Yukio Mishima both lived his life and ended it allegorically: I am my mask.

• • •

The more we can see beyond the mask and to the eyes behind it, the better our lives and world will be.

I'll see you there, if you'll join me—

Happy Pride!


Palliativity 120: Self Injection

Posted on March 3, 2011

Self Injection

Chronic-pain isn't a diagnosis, it's a Lifestyle.


Filed under: Art, Blog, Pain, Q No Comments

Palliativity 118: Nos Omnes Mundum Creamus

Posted on February 17, 2011

We All Make the World, ©MMXI

"He who is conceived in a cage, yearns for the cage."
Yevgeny Yevtushenko

Where are we going?

The crucible that is America: a battlefield. This pound of flesh is past warranty. Face down in the trenches, we are all scared to pop-up after the covery-fire. No matter how many have fallen before, we have yet to learn self respect— defiance with due dilligence.

The American soldiers of Japanese ancestry in WWII were thrown into the European Theater ahead of the frontline. Their bodies piled up high enough that their families could climb atop their sacrifice, over the fences and wire— only to find themselves alone in the desert, forgotten.

For generations, we buried it all.

Like the bullet fired from a riffle, we couldn't warn the next immigrant group before the hammer fell on their heads. Our flight from the camps was shrouded in shame and fear. We could barely look at our selves.

Advocacy is what I see as the most important reason to have Days of Remembrance. The hate behind Executive Order 9066 lives on in the continued marginalization of those on American shores.

It's time to jump the fence.


Man the Guns

Posted on February 14, 2011

Man the Guns, ©MMXI

Soldiers are made, not born. The same goes for hate and violence.

‎"Starting this year, no American will be forbidden from serving the country they love because of who they love,"
-President Barack Obama, 2011 SoTU

Like the 442, "serving one's country" translates to military service.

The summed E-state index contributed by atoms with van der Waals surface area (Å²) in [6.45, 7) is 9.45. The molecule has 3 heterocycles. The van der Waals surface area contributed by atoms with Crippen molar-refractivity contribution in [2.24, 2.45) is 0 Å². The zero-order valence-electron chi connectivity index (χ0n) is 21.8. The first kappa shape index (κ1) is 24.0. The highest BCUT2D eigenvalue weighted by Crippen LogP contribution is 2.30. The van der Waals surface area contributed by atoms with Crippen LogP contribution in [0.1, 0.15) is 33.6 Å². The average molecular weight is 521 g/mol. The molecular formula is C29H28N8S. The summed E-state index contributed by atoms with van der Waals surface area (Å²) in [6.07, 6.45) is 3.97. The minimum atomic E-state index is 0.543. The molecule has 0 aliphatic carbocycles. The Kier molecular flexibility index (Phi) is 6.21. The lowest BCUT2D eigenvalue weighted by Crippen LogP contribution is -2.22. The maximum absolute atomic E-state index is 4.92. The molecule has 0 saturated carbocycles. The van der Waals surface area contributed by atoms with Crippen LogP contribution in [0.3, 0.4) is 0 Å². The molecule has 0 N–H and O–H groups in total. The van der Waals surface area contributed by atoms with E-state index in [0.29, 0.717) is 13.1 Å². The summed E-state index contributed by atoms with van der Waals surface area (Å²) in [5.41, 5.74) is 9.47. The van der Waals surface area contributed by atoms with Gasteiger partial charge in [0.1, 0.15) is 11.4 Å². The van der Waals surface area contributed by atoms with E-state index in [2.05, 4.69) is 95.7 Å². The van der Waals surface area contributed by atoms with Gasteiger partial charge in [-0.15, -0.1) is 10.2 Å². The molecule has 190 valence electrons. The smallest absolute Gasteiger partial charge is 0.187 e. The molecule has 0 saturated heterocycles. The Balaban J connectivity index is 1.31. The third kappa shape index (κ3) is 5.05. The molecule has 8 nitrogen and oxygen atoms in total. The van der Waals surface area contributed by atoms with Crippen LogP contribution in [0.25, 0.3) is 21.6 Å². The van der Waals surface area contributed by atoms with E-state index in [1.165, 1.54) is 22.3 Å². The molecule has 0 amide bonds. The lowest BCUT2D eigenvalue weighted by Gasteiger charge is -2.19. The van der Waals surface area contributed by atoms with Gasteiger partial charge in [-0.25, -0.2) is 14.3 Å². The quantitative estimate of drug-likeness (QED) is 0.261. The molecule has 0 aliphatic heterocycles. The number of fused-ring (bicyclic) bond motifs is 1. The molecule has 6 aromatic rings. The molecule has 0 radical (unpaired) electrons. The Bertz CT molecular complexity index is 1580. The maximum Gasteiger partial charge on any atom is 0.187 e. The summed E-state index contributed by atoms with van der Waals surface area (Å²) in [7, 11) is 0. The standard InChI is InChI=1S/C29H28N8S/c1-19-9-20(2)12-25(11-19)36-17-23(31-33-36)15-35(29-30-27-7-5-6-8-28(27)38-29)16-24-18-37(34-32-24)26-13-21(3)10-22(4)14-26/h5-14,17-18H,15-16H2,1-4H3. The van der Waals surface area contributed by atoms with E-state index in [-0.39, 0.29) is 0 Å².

Why must the same sacrifice be made over and over again?

Acceptance anointed in blood.

- ♥ -

Civil Unions recently passed in Illinois, but 29 States of the Union have yet to realize
that we are all born this way— however that might be.

Though we are closing in on the day where we can love whomever we want and choose our own identities,
there remains much work to be done.

Don't give up; man the guns.


Filed under: Art, identity, Occupied, Q No Comments

Palliativity 117: Wishing

Posted on February 10, 2011

Daruma: it's merely a flesh wound

Sometimes I wonder what it's like to lose control— Watching a top spinning out just before it falls, a seductive dance between gravity and inertia. Entropy in the swaying hips of a lover; the catch of breath before the end.

I used to think that the battery-acid feeling of dread I experienced on occasion was tachyons surging backwards from the inevitable. Once you've split the atom, there's no going back. Einstein unmaking reality in the physics of dreams, delivered to your doorstep at the speed of C.

"It's so safe to play along.
Little soldiers in a row.
Falling in and out of love.
Something sweet to throw away.
I want something good to die for,
To make it beautiful to live.
I want a new mistake, losers more than hesitate.
Do you believe it in your head?"
- Queens of the Stone Age- Go With the Flow

Plato's fantasy play of shadows doesn't work in the land of burnt silhouettes. With art we split the fundamental particles of our dreams— creativity bursting out and backwards through time. Here's wishing.

See you on the otherside—


Filed under: 5:7:5, Belief, Blog, Pain, Q No Comments